You don’t often see these three items together in one headline, but economics and politics are producing some strange combinations these days.
Preliminary United States GDP data for the 4th quarter came in Friday morning at a lackluster 1.9%, below expectations of 2.2%, and capped off one of the worst years of U.S. GDP growth since 2009. The culprit this quarter? A reversal from the good 3Q numbers that were made great by soybean exports!
Though soybeans are not the centerpiece of Trump’s trade agenda, their recent importance does highlight the point that exports and trade are an important part of GDP. We can drop out of trade agreements like the Trans-Pacific Partnership (TPP), as depicted below, and Trump can renegotiate other trade agreements. We may even end up with a bigger piece of the trade pie. But if the pie shrinks because of trade wars, it’s a loss to the United States and the rest of the world. During the Great Depression protectionist trade policies were referred to as “beggar thy neighbor,” an expression that goes back to Adam Smith. The world has worked hard since the 1930s to avoid repeating this mistake.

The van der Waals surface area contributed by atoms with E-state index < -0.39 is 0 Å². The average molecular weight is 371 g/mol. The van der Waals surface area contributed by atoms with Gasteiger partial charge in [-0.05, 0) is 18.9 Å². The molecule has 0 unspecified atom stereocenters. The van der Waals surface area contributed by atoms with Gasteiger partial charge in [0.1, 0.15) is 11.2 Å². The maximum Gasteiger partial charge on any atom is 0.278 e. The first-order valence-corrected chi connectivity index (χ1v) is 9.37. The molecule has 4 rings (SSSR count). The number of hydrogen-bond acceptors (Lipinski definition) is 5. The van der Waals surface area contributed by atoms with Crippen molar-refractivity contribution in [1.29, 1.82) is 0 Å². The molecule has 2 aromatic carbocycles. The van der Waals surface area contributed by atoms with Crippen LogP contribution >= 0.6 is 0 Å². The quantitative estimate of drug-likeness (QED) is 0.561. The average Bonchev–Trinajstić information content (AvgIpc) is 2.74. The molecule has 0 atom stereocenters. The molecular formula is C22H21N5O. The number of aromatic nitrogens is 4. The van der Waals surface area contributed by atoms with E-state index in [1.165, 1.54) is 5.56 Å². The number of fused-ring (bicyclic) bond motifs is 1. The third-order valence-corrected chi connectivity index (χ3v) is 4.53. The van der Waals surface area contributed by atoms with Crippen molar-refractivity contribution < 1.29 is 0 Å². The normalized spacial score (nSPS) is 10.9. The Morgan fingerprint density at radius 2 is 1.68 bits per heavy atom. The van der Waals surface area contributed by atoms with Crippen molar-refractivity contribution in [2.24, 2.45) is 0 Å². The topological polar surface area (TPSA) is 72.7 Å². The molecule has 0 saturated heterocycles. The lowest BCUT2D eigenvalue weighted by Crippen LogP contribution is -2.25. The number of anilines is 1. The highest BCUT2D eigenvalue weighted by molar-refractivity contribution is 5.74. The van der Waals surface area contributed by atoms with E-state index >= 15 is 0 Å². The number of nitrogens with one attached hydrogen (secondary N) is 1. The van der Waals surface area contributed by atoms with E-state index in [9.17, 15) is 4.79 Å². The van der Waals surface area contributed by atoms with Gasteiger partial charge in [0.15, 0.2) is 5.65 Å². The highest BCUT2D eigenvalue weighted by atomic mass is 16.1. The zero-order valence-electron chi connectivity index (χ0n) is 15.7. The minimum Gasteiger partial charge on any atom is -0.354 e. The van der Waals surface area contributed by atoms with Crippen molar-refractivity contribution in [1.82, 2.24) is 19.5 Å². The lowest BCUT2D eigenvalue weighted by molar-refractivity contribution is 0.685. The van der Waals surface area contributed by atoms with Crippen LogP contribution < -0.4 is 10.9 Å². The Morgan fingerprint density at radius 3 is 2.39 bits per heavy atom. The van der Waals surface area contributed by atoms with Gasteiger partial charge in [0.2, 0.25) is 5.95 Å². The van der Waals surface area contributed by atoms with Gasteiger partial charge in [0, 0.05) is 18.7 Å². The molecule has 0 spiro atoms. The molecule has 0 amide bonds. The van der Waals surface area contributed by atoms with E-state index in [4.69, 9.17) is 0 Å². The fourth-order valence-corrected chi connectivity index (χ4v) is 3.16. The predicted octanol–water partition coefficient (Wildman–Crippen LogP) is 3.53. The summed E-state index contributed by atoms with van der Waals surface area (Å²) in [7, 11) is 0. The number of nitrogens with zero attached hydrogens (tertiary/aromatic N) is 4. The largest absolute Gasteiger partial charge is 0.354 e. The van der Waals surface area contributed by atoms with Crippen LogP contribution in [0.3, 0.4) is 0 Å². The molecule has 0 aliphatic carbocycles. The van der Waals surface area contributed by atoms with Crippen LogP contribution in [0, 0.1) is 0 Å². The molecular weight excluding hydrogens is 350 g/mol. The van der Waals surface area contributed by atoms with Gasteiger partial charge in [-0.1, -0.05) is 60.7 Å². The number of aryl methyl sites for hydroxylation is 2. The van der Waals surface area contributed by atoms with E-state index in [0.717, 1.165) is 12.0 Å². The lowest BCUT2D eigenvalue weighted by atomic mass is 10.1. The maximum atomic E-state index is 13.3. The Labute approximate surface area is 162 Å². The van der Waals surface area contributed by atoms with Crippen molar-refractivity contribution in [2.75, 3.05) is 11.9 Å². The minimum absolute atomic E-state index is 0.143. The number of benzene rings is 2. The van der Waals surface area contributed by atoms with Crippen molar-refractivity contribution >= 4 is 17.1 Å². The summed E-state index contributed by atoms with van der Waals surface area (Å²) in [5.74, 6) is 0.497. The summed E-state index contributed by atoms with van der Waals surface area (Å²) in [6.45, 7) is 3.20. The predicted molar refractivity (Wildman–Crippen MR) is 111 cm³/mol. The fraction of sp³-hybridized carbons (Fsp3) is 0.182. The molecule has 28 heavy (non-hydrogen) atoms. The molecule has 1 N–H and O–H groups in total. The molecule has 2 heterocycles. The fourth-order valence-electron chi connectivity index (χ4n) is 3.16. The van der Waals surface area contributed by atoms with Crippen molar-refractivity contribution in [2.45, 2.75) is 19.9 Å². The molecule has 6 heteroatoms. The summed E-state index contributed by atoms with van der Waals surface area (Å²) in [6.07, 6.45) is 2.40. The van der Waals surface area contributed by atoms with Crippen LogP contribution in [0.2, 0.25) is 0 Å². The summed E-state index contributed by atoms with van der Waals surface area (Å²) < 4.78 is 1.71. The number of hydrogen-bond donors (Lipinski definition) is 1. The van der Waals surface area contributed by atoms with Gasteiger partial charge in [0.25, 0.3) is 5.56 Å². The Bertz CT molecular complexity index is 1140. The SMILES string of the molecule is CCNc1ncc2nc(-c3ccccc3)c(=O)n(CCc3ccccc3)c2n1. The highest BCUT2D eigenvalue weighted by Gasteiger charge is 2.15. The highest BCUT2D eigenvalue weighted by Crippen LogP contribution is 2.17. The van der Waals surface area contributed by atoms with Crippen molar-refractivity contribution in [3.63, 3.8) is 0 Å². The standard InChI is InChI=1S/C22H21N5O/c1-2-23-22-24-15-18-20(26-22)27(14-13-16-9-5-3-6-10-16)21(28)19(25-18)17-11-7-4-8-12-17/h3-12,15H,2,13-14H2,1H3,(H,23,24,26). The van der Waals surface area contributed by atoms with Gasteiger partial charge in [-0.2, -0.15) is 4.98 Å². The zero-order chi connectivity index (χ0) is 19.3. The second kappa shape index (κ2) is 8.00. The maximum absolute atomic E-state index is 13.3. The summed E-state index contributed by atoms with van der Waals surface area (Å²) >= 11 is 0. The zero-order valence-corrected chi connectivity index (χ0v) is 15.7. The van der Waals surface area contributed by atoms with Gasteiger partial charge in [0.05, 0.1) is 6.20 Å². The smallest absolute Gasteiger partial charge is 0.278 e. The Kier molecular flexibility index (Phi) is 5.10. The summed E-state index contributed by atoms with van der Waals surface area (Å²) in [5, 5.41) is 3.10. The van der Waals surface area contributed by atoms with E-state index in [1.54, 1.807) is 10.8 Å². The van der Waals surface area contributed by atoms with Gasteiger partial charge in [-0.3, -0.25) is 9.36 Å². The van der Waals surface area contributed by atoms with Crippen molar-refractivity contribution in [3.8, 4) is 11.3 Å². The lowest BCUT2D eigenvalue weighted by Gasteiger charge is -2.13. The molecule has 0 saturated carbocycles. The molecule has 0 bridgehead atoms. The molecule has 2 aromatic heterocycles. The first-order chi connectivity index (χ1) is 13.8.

The 4Q numbers did point to the potential for some improvement in 2017, which we believe are significant. Consumer spending was up 2.5% in the quarter, and this was the highlight of the GDP picture. Business investment was also better, as was the accumulation of inventories. The improving trend in GDP that appears to have begun in the middle of 2016 is intact, and this positive trend could be enhanced by some of Trump’s policies, including tax reform, fiscal stimulus and regulatory relief.
This week we will see a slew of important economic data. On Monday it’s personal income and PCE, Tuesday it’s consumer confidence, and Wednesday we get ISM manufacturing and the Fed’s decision on interest rates. We, as well as the rest of the market, will be shocked if the Fed raises rates so early in the year. We do expect two hikes this year, but they should come later. The week ends with the nonfarm payroll report, which is a fitting cap to this busy week that is sure to be filled with some strange combinations – but we doubt soybeans will again make the top of the list!
Source: Bloomberg, Financial Times, Barclays